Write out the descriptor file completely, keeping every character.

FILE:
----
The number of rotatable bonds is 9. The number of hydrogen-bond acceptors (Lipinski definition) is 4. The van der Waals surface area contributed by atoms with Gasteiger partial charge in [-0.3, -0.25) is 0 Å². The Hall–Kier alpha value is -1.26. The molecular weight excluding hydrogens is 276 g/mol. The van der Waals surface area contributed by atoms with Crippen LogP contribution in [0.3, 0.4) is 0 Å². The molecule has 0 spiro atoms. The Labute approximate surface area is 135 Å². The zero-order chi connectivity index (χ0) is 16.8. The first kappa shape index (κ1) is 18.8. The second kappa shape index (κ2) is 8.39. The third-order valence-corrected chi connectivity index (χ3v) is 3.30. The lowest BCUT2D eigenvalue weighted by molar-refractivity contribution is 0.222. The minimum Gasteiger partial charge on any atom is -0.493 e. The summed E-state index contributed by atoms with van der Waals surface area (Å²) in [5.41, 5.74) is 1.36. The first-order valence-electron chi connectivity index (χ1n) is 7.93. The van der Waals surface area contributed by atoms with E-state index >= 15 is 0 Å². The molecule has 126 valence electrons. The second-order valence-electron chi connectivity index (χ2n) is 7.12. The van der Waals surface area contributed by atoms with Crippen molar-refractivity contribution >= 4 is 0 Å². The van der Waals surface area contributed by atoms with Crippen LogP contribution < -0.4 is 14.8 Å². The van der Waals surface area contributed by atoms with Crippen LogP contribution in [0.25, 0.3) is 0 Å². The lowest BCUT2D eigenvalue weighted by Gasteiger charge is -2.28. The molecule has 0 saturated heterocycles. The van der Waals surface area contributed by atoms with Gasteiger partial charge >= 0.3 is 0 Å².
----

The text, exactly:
The number of rotatable bonds is 9. The number of hydrogen-bond acceptors (Lipinski definition) is 4. The van der Waals surface area contributed by atoms with Gasteiger partial charge in [-0.3, -0.25) is 0 Å². The Hall–Kier alpha value is -1.26. The molecular weight excluding hydrogens is 276 g/mol. The van der Waals surface area contributed by atoms with Crippen LogP contribution in [0.3, 0.4) is 0 Å². The molecule has 0 spiro atoms. The Labute approximate surface area is 135 Å². The zero-order chi connectivity index (χ0) is 16.8. The first kappa shape index (κ1) is 18.8. The second kappa shape index (κ2) is 8.39. The third-order valence-corrected chi connectivity index (χ3v) is 3.30. The lowest BCUT2D eigenvalue weighted by molar-refractivity contribution is 0.222. The minimum Gasteiger partial charge on any atom is -0.493 e. The summed E-state index contributed by atoms with van der Waals surface area (Å²) in [5.41, 5.74) is 1.36. The first-order valence-electron chi connectivity index (χ1n) is 7.93. The van der Waals surface area contributed by atoms with E-state index >= 15 is 0 Å². The molecule has 126 valence electrons. The second-order valence-electron chi connectivity index (χ2n) is 7.12. The van der Waals surface area contributed by atoms with Crippen molar-refractivity contribution >= 4 is 0 Å². The van der Waals surface area contributed by atoms with Crippen LogP contribution < -0.4 is 14.8 Å². The van der Waals surface area contributed by atoms with Crippen LogP contribution in [0.25, 0.3) is 0 Å². The lowest BCUT2D eigenvalue weighted by Gasteiger charge is -2.28. The molecule has 0 saturated heterocycles. The van der Waals surface area contributed by atoms with Gasteiger partial charge >= 0.3 is 0 Å².